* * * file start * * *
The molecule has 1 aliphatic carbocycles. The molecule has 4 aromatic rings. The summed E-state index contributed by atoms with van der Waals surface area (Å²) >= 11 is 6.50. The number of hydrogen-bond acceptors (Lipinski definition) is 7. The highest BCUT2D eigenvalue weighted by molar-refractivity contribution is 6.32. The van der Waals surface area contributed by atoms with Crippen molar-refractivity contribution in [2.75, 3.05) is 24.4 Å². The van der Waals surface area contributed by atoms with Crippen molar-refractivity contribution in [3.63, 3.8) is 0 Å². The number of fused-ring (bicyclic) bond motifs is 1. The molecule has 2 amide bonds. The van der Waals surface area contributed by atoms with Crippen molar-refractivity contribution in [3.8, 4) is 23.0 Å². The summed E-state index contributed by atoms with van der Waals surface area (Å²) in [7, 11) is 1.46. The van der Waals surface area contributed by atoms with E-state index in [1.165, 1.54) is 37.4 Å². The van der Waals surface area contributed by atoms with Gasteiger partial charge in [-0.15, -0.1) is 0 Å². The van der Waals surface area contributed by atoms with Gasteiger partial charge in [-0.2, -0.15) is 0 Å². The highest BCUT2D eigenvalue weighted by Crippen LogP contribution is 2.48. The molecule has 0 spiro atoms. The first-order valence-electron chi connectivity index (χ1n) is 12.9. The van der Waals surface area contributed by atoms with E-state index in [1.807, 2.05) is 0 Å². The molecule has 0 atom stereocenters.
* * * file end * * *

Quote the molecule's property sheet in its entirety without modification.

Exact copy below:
The molecule has 1 aliphatic carbocycles. The molecule has 4 aromatic rings. The summed E-state index contributed by atoms with van der Waals surface area (Å²) >= 11 is 6.50. The number of hydrogen-bond acceptors (Lipinski definition) is 7. The highest BCUT2D eigenvalue weighted by molar-refractivity contribution is 6.32. The van der Waals surface area contributed by atoms with Crippen molar-refractivity contribution in [2.75, 3.05) is 24.4 Å². The van der Waals surface area contributed by atoms with Crippen molar-refractivity contribution in [3.63, 3.8) is 0 Å². The number of fused-ring (bicyclic) bond motifs is 1. The molecule has 2 amide bonds. The van der Waals surface area contributed by atoms with Crippen molar-refractivity contribution in [3.8, 4) is 23.0 Å². The summed E-state index contributed by atoms with van der Waals surface area (Å²) in [7, 11) is 1.46. The van der Waals surface area contributed by atoms with E-state index in [1.165, 1.54) is 37.4 Å². The van der Waals surface area contributed by atoms with Gasteiger partial charge in [-0.15, -0.1) is 0 Å². The van der Waals surface area contributed by atoms with Gasteiger partial charge in [-0.2, -0.15) is 0 Å². The highest BCUT2D eigenvalue weighted by Crippen LogP contribution is 2.48. The molecule has 0 spiro atoms. The first-order valence-electron chi connectivity index (χ1n) is 12.9. The van der Waals surface area contributed by atoms with E-state index in [1.807, 2.05) is 0 Å². The molecule has 0 atom stereocenters.